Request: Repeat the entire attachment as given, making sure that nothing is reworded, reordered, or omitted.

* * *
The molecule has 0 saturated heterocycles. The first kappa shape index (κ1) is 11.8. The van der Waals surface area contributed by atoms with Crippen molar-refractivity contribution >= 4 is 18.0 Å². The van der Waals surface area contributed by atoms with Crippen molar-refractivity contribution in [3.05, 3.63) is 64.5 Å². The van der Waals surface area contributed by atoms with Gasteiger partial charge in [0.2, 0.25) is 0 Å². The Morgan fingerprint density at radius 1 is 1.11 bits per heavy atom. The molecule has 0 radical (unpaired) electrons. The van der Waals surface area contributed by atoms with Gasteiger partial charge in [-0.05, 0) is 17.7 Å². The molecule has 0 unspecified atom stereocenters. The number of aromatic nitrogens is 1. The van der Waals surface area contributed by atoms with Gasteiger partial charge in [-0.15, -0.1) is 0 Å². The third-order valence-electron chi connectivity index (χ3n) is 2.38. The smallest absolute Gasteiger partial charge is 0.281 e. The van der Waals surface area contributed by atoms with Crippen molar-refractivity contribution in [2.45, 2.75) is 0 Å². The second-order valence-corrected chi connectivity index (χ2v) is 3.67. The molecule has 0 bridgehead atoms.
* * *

The molecule has 0 saturated heterocycles. The first kappa shape index (κ1) is 11.8. The van der Waals surface area contributed by atoms with Crippen molar-refractivity contribution >= 4 is 18.0 Å². The van der Waals surface area contributed by atoms with Crippen molar-refractivity contribution in [3.05, 3.63) is 64.5 Å². The van der Waals surface area contributed by atoms with Gasteiger partial charge in [0.2, 0.25) is 0 Å². The Morgan fingerprint density at radius 1 is 1.11 bits per heavy atom. The molecule has 0 radical (unpaired) electrons. The van der Waals surface area contributed by atoms with Gasteiger partial charge in [-0.05, 0) is 17.7 Å². The molecule has 0 unspecified atom stereocenters. The number of aromatic nitrogens is 1. The van der Waals surface area contributed by atoms with Gasteiger partial charge in [-0.15, -0.1) is 0 Å². The third-order valence-electron chi connectivity index (χ3n) is 2.38. The smallest absolute Gasteiger partial charge is 0.281 e. The van der Waals surface area contributed by atoms with Crippen molar-refractivity contribution in [2.45, 2.75) is 0 Å². The second-order valence-corrected chi connectivity index (χ2v) is 3.67. The molecule has 0 bridgehead atoms.